After a nice day of napping, describing cloud shapes, and philosophizing about this that and the other thing, the long shadows of the horizon drifting sun started to cool the air, and the flies were yielding their daytime pestering post to the dusk loving mosquitoes. We all huttled into the cabin to brew up our individual dinners and chat some more. Around 7.30pm, still the glow of the setting sun in the sky, obscuring the stars, save the very bright Jupiter, most crawled into their tents to call it a night. The cabin, if you were wondering, has beds in it, but are not very comfortable and unless the weather is atrocious the soft grass and insulate pad are way more comfortable. I was pretty keen to see the stars of the southern sky. I didn’t bring a tent, just my usual tarp and bivouac shelter. With the clouds that painted their shadows on the graveyard having drifted away leaving the sky perfectly clear, I just laid my tarp out and slept on it, ready to wrap my self up like a tortilla incase the freak storm drifted in. Fortunately my bivouac shelter has a mosquito net. So, undisturbed I finished my book waiting for the sky to darken and the rest of the stars to unmask from the intrusive glow of our closest star.

The night sky was beautiful. Far far from the city lights and any other source of light pollution, every magnitude of light my eye could register came pouring upon me. Orion, just rising in the east, is one of my few familiar friends from northern hemisphere stargazing. I had my binoculars to check out the Gallieaon moons of Jupiter. They move so fast, in different positions every time I checked back. But with my eyes exhausted from reading earlier in the night (as it always does, reading is a sure way to put me to sleep) and the rigorous events of the day behind me, my stargazing quickly became snoozing, and the morning, along with the blanket of dew was soon upon me.

Today’s events were straight forward. Get up, eat, clean the cabin, inventory, Sunday School, and pack out. Cleaning of the cabin was fairly simple and straight forward. Taking the furniture out, and sweeping the floors, scrubbing the wooden table with metal brushes, to take all the grime out of the tracks of grain, and refitting the candles into bottle tops.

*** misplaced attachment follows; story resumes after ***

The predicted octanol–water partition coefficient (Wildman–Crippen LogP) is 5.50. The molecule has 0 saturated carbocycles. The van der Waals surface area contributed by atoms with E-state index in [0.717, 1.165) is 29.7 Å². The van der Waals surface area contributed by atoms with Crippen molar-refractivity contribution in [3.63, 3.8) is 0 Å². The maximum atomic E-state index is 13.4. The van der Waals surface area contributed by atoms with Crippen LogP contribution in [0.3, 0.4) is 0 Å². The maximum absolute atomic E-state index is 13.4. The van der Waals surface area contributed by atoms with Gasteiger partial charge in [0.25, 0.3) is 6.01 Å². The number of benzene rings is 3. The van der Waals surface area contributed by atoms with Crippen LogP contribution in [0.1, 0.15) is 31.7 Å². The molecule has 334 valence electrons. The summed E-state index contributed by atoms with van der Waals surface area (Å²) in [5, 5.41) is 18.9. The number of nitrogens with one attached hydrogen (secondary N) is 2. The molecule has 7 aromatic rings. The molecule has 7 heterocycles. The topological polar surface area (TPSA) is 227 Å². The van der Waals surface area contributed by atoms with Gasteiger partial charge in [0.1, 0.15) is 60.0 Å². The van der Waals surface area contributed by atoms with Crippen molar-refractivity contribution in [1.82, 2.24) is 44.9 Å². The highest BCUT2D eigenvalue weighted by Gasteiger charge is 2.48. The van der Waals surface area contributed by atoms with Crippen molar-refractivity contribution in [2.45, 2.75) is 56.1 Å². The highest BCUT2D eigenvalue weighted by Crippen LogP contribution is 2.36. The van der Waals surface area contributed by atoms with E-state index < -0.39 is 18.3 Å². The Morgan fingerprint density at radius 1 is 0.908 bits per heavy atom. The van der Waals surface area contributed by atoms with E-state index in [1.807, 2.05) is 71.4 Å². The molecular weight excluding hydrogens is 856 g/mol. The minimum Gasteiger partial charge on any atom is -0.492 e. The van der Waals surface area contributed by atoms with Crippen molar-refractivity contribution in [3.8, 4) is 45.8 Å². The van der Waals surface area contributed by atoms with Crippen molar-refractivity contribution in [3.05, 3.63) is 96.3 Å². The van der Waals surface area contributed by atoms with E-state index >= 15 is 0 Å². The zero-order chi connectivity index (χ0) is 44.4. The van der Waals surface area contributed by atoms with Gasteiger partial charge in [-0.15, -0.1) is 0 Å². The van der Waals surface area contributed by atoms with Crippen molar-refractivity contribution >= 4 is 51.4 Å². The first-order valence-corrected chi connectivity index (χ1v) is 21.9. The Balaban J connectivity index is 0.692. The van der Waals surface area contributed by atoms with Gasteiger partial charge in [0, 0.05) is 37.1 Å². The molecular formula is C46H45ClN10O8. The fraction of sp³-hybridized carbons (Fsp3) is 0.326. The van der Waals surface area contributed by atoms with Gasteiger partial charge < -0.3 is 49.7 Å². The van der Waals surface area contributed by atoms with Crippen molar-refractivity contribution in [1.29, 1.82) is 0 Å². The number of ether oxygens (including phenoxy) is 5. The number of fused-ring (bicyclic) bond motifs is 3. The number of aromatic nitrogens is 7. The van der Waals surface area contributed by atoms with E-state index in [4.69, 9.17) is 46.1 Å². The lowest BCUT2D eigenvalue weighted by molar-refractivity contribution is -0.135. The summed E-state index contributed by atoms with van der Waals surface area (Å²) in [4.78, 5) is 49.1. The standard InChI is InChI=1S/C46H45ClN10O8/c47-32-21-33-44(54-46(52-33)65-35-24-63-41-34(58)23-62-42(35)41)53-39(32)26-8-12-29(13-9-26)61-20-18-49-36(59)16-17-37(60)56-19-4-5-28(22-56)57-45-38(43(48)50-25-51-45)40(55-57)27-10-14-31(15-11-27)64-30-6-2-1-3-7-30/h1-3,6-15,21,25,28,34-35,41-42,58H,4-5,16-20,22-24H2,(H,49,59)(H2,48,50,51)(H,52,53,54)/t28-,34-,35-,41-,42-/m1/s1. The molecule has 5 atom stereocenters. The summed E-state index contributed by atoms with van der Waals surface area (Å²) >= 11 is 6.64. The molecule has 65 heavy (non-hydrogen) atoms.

There was very little trash and about $20 of donations which will be used to get more candles and other items to leave in the cabin. We posted a new roster of the cabin caretakers and where to contact the group if things seemed totally out of order.

We hiked out a different way. I hadn’t realized the trailblazing and bush walking this outing had involved… the refined recreation hiking of the Cascades in the Northwest US, has just always put trail anywhere one would want to go, but my search and rescue training, has put me off trail to feel quite comfortable with plotting along the wild brush and terrain of the snowy mountains. Yes, I did say it was pretty mild before, but as always there are extremes of every instance and now the slope was semi steep with waist high brush at times and rarely a stable place to step. The elevator effect was much more in play now, riding the thick shrub and brush down the slope as we descended to the quarry where the cars waited for us.

It always amazes me how it takes me two days to get out here and I’m always shooting all the way back home on the last day. I guess it’s just the time I have to work with, all about getting used to being a weekend warrior, living the 9-5 life. Hopefully that will soon change.

About the author

Adventure Correspondent Cameron L. Martindell is a freelance adventure travel and expedition writer, photographer and filmmaker who founded in 2000. He has contributed to Elevation Outdoors Magazine, The Gear Junkie, National Geographic, The Christian Science Monitor, The New York Times, The Washington Post, Outside, Backpacker, Wired, Australian Geographic, and others. He has been to all seven continents and lived on five of them, including a four-month stint at the South Pole. Cameron has more than 10 years of mountain search and rescue experience, is an Eagle Scout, has been an Australian bush firefighter, competes in sailing regattas, plans national and international youth programs, guides Oregon rafting trips and Australian bush backpacking trips.